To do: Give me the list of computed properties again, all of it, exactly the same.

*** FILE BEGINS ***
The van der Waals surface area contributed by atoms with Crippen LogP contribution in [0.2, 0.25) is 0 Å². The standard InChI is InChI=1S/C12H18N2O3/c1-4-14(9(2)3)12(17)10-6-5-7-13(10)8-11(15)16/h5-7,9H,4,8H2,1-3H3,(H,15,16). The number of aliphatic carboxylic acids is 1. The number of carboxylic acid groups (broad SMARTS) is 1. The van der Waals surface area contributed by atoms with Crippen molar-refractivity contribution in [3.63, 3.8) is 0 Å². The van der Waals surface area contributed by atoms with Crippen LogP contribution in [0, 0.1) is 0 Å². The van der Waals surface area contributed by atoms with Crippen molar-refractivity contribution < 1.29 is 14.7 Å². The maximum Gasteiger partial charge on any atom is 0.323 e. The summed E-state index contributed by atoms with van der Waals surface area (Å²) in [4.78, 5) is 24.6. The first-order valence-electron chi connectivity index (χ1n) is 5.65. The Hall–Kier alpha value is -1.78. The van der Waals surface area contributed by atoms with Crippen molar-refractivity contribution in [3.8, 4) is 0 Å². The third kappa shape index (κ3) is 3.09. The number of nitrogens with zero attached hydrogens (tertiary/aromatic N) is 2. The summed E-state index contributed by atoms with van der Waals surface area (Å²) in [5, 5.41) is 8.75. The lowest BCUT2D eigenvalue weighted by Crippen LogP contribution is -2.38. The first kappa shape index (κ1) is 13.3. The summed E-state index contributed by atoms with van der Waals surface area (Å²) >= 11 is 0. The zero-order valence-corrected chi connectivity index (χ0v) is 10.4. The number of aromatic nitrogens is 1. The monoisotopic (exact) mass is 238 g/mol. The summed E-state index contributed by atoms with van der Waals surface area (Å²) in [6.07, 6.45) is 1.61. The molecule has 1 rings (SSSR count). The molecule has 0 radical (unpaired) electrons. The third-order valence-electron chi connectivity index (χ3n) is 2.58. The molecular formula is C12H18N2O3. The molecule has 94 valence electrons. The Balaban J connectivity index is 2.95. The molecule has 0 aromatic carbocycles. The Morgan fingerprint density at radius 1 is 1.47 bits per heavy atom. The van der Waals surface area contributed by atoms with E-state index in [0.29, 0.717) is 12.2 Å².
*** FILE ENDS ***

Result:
The van der Waals surface area contributed by atoms with Crippen LogP contribution in [0.2, 0.25) is 0 Å². The standard InChI is InChI=1S/C12H18N2O3/c1-4-14(9(2)3)12(17)10-6-5-7-13(10)8-11(15)16/h5-7,9H,4,8H2,1-3H3,(H,15,16). The number of aliphatic carboxylic acids is 1. The number of carboxylic acid groups (broad SMARTS) is 1. The van der Waals surface area contributed by atoms with Crippen molar-refractivity contribution in [3.63, 3.8) is 0 Å². The van der Waals surface area contributed by atoms with Crippen LogP contribution in [0, 0.1) is 0 Å². The van der Waals surface area contributed by atoms with Crippen molar-refractivity contribution < 1.29 is 14.7 Å². The maximum Gasteiger partial charge on any atom is 0.323 e. The summed E-state index contributed by atoms with van der Waals surface area (Å²) in [4.78, 5) is 24.6. The first-order valence-electron chi connectivity index (χ1n) is 5.65. The Hall–Kier alpha value is -1.78. The van der Waals surface area contributed by atoms with Crippen molar-refractivity contribution in [3.8, 4) is 0 Å². The third kappa shape index (κ3) is 3.09. The number of nitrogens with zero attached hydrogens (tertiary/aromatic N) is 2. The summed E-state index contributed by atoms with van der Waals surface area (Å²) in [5, 5.41) is 8.75. The lowest BCUT2D eigenvalue weighted by Crippen LogP contribution is -2.38. The first kappa shape index (κ1) is 13.3. The summed E-state index contributed by atoms with van der Waals surface area (Å²) >= 11 is 0. The zero-order valence-corrected chi connectivity index (χ0v) is 10.4. The number of aromatic nitrogens is 1. The monoisotopic (exact) mass is 238 g/mol. The summed E-state index contributed by atoms with van der Waals surface area (Å²) in [6.07, 6.45) is 1.61. The molecule has 1 rings (SSSR count). The molecule has 0 radical (unpaired) electrons. The third-order valence-electron chi connectivity index (χ3n) is 2.58. The molecular formula is C12H18N2O3. The molecule has 94 valence electrons. The Balaban J connectivity index is 2.95. The molecule has 0 aromatic carbocycles. The Morgan fingerprint density at radius 1 is 1.47 bits per heavy atom. The van der Waals surface area contributed by atoms with E-state index in [0.29, 0.717) is 12.2 Å².